In a bowl, sift the flour and the baking powder. Meanwhile, in a mixer, beat the sugar and butter together until creamy and white. Then, add the sifted flour, the eggs (one at a time) and the vanilla extract, and keep mixing. When it's all mixed, fold in the chocolate chips.

Scoop the cake mix into the muffin cases and pop them in the oven to bake for between 15 and 20 minutes. Keep an eye on them and use a skewer to check and see if they're done. If it comes out clear, we're in the clear! When they're cooked, remove from the oven and allow to cool on a wire rack.

While the cakes are cooling, let's make the buttercream. In a bowl, beat the butter and icing sugar together until creamy and smooth and a nice white colour. Add the rose water and mix through.

To serve, pipe the buttercream on top of each of the cupcakes, and finish with a holly leaf and a little chocolate.

S'mores whoopie rounds

Simon Delaney's whoopie rounds. Photo: Joanne Murphy

This is a great little dessert that will satisfy the little ones in the house. Truth be told, the bigger ones will love them too! Nice and easy to make, these are a great little party dessert and you can put your own touch on the finished dessert. A great little twist is to sprinkle the finished cakes with popping candy, then stand back and watch the kids' faces as they take a bite and the popping begins. Also, give one to Granny and don't tell her about the popping candy. Get your phone out and film her reaction. You'll be creating a YouTube classic…

Serves 6-8


1 packet of chocolate biscuits, or your favourite biscuits

100g dark chocolate (70pc cocoa)

2 egg whites

Pinch of salt

100g caster sugar


Preheat your grill to a medium heat. Place your biscuits of choice on a cooking tray. Grate the chocolate and sprinkle it over each biscuit. In an electric mixer, whisk the egg whites with the salt until you have soft peaks, then add the sugar and continue to whisk until the mix has stiff peaks and is the consistency of a meringue.

Put the mix into a piping bag and attach a medium round nozzle. Pipe the meringue onto the biscuits in dots the size of a €2 coin, then grill until golden brown. Finish with some grated chocolate or popping candy. Lovely jubbly.

Chocolate roulade

There's always room for dessert. It's one of the many mantras I live my life by. Whether you've pushed your way through an entire three-course meal or just fancy swinging by a diner for a cup of joe and a slice of something sweet, there's always room.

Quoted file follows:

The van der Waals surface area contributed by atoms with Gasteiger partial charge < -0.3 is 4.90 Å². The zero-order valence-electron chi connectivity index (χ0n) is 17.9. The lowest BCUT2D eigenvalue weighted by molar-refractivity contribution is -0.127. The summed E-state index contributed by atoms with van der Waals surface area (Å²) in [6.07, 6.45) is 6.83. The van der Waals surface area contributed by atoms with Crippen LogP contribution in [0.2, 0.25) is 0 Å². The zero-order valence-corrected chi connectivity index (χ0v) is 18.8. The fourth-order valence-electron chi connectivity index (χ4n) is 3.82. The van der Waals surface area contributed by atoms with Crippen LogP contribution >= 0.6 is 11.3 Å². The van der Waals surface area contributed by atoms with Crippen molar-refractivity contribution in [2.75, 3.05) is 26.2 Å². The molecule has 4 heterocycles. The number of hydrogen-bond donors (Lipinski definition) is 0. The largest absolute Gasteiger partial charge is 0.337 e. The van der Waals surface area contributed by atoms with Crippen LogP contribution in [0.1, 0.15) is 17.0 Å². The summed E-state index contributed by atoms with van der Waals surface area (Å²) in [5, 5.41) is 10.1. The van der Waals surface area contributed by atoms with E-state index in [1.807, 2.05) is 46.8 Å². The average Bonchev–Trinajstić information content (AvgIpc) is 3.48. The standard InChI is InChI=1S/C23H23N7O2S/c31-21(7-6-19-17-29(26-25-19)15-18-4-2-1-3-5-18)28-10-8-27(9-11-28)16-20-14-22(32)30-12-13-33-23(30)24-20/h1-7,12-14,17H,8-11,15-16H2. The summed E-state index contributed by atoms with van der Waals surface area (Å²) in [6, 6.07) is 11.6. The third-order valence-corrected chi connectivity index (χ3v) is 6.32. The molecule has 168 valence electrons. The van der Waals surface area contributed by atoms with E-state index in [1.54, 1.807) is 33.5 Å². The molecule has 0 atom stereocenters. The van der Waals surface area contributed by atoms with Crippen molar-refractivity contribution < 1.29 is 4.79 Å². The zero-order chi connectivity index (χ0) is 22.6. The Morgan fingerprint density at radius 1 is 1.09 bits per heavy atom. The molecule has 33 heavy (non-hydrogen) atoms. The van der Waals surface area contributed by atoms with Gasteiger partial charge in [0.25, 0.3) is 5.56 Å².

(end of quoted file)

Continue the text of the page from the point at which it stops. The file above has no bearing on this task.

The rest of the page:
Serves 8


175g dark chocolate

6 eggs, separated

175g caster sugar

2 tbsp cocoa powder

300ml double cream

Icing sugar (to dust)

Cranberries to garnish (optional)


Preheat the oven to 180˚C (350˚F, Gas Mark 4). Lightly grease a 13in x 9in tin, then line the base with greaseproof paper. Melt the chocolate in a bowl over a pot of simmering water. Then let it cool. Whisk the egg whites until you have stiff peaks.

In another bowl, whisk the egg yolks and caster sugar together until they're thick and creamy. Pour the cooled chocolate in and gently fold together until well combined. Stir 2 spoonfuls of the egg-white mixture into the chocolate mixture, to loosen the mixture. Then, fold in the remaining egg white mix.

Sift the cocoa powder in, and fold it in. Pour the mixture into the prepared tin, making sure the mixture is level. Pop into the oven, and bake for around 20-25 minutes, until risen, and slightly firm to touch. Remove from the oven, and let the sponge cool in the baking tray.

Whip your cream, then turn the roulade out onto a sheet of greaseproof paper. Spread the cream mixture onto the roulade and roll into a sponge shape. The sponge will crack, so don't worry! Dust with icing sugar, and decorate with some cranberries or Christmas cake decorations for a festive dessert that all of the family will enjoy.

A Delaney Christmas tradition

A strong food memory for me as a child is Christmas. My mam loved Christmas, as do I. She loved the build-up, the presents, Santa, making the Christmas cake and so on, but especially the Christmas dinner: the turkey and ham with all the trimmings, followed by a trifle. But most of all, it was the meal we had on Christmas mornings that I remember the best. Coddle. Yep, a bowl of delicious Dublin coddle. For those of you not familiar with it, it's basically a clear stew, and everybody's version of it is different. My mother's had sausages, bacon rashers (cut into bite-sized pieces) and an onion. If my grandmother (she was originally from Derry) came over, she would add barley, which is an old-fashioned ingredient that was used in a coddle. My wife, Lisa, and I have our version of coddle, which has all of the above, minus the barley (sorry, Nana). We add potatoes, and we use ham pieces and bacon ribs. Delish. To this very day, my sisters cook a coddle every Christmas morning as a nod to our mam and dad and Christmases past. Any time I smell a coddle cooking, it immediately transports me back to Christmas morning.

Photography: Joanne Murphy

Food styling: Orla Neligan

Assisted by: Clare Wilkinson

Weekend Magazine

Editors Choice

Also in Life